American voices in San Gimignano

(This post is from the evening of September 13th)

Today I took a bus from Poggibonsi—not on the Via Francigena, but on the Italian rail network—to the town of San Gimignano, about 20 minutes away.  Some alert Yale students may recognize the name “San Gimignano” as the inspiration for Ezra Stiles and Morse College’s architect Eero Saarinen’s rendering of the two facilities.  Of people I know who have seen both the residential colleges and the Italian town that serves as their inspiration, pretty much all of them have said that there’s no way that story can be true because they look nothing alike.  I beg to differ.

San Gimignano may or may not have been founded by two brothers who built castles atop this hill in AD 63.  San Gimignano was definitely a place in the 10th Century; it would later gain its independence from the nearby Bishopric of Volterra in 1199.  The town grew considerably during this period, as it became an important stopping point for Pilgrims on the Via Francigena, and also because of its position on the road to Pisa from Siena, a road that merchants from the more southerly town would have to take in order to avoid territory controlled by Florence.  San Gimignano thrived on this traffic.  At the height of its power it held five monasteries, six hospitals, and even a set of public baths within its walls, all meant to accommodate the travelling pilgrim and merchant populations.  The town had its troubles: it was devastated by the plague in 1348; and even offering its allegiance to Florence couldn’t help the community when the Via Francigena was diverted elsewhere.  San Gimignano fell into a steep decline, which, ironically, ensured its future success, since it remains perfectly preserved today, making it a popular destination for tourists.

San Gimignano is also famous for its towers which dominate the town’s skyline.  Built by dueling, wealthy families during the middle ages, 72 towers adorned the crest of the hill, but today only 14 remain.  Even so, San Gimignano is still quite a sight to behold, just as I witnessed through the trees on the bus ride up to the southern edge of town.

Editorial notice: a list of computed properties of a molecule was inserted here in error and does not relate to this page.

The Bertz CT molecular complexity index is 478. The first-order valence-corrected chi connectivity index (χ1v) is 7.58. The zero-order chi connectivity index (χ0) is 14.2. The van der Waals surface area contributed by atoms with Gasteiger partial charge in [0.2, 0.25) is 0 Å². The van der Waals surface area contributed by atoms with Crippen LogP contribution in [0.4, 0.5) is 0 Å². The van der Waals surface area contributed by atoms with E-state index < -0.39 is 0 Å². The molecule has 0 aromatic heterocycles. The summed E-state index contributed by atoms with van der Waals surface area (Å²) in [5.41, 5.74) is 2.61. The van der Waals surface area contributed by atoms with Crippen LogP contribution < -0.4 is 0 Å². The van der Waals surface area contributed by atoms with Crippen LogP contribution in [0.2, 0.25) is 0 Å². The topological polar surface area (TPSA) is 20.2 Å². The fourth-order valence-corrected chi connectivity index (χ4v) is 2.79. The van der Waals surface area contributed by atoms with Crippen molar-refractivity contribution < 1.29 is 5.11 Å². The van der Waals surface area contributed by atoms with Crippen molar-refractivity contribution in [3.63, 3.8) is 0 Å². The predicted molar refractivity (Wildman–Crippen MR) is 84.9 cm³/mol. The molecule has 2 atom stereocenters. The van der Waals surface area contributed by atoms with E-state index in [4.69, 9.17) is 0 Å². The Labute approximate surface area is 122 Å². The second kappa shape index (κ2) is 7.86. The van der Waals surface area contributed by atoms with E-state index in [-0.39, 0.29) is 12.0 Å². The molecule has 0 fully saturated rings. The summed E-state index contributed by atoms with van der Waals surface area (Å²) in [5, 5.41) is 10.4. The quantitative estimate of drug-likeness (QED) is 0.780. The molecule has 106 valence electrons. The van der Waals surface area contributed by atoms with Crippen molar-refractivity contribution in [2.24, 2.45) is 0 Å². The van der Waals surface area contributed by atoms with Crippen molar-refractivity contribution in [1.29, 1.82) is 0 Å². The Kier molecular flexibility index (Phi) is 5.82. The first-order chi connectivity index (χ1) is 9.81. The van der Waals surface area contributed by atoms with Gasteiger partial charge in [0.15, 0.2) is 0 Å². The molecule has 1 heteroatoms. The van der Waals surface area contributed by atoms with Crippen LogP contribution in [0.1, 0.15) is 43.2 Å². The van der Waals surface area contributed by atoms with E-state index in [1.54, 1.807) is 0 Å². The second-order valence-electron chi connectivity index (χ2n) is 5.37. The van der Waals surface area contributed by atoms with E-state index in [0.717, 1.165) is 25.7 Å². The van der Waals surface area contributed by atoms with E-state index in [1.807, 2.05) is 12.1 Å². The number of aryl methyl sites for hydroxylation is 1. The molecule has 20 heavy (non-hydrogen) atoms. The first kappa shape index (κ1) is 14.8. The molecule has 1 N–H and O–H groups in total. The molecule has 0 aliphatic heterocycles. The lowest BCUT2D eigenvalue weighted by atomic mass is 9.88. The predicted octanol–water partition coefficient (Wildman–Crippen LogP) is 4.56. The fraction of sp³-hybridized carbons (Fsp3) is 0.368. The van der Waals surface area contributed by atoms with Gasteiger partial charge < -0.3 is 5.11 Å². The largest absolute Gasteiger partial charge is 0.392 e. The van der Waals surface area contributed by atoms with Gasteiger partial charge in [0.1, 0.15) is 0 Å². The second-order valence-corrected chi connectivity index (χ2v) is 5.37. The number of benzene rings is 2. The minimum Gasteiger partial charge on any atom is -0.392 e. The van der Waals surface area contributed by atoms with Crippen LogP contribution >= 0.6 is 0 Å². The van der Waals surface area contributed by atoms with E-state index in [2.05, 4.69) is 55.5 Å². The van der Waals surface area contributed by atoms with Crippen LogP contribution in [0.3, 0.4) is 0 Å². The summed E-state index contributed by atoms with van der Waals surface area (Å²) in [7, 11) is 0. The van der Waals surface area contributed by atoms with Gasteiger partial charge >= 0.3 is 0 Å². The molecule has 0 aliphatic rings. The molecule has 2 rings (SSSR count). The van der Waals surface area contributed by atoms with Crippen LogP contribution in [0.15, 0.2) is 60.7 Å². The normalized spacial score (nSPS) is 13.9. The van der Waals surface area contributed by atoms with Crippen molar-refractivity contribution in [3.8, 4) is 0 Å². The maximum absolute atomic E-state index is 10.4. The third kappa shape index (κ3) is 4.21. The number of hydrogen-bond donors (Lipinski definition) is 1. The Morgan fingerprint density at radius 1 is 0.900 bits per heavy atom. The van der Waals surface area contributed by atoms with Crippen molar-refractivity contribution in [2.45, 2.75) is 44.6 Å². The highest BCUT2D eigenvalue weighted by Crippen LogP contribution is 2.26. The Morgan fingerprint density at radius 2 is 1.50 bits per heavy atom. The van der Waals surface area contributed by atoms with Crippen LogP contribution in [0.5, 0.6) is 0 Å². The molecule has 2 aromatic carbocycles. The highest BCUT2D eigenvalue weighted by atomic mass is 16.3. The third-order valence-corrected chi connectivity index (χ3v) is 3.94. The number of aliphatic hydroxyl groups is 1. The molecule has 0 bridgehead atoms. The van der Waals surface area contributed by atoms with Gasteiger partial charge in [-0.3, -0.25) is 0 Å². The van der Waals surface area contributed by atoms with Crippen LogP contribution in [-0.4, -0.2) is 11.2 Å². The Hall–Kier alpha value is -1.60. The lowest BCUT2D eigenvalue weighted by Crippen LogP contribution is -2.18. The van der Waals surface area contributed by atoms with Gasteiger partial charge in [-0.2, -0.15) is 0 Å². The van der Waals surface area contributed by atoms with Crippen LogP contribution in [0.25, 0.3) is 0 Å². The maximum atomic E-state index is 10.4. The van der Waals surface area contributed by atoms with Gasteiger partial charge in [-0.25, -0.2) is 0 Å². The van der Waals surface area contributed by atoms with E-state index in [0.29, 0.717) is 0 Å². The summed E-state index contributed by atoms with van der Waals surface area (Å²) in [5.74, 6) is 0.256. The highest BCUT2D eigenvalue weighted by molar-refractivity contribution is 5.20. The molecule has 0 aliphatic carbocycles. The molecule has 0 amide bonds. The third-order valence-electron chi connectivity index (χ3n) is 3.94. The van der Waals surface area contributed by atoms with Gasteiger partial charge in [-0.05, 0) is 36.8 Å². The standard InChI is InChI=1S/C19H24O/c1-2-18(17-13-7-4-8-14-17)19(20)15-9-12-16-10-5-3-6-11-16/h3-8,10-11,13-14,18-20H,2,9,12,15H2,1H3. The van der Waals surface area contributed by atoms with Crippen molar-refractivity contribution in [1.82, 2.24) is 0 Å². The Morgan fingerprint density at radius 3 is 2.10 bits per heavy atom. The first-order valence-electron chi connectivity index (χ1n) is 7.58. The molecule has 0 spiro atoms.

I arrived around one o’clock and had some time to kill, as I was told to arrive at the religious hostel at 3 PM.  San Gimignano is very small, so I had no trouble seeing most of the town before then.  There are two piazzas on the southern end of town that form the center of activity. When I arrived there were hordes of tourists—many in pairs or small groups, but some were part of a larger tour—walking around and eating gelato. No one—with the exception of shopkeepers and a few guides—looked Italian.  The piazzas are lined with café tables, and many people were sitting on the steps of the town Duomo in the shade cast by one of the towers.  I made my way north along a broad street lined with shops selling wine, and articoli tipici of Tuscany.  Walking by a cheese shop nearly knocked me off my feet from the smell, as did passing in front of a store selling leather goods.  There were tons of couples wandering along, holding hands, and looking in the shop windows to see what was for sale.

I came to a small pizza shop that sold by the slice and decided to get my lunch there.  When I walked up to the counter, a German boy was thoroughly frustrating the shop’s owner: even though she was speaking to him in English, he seemed incapable of providing a straight answer to her questions.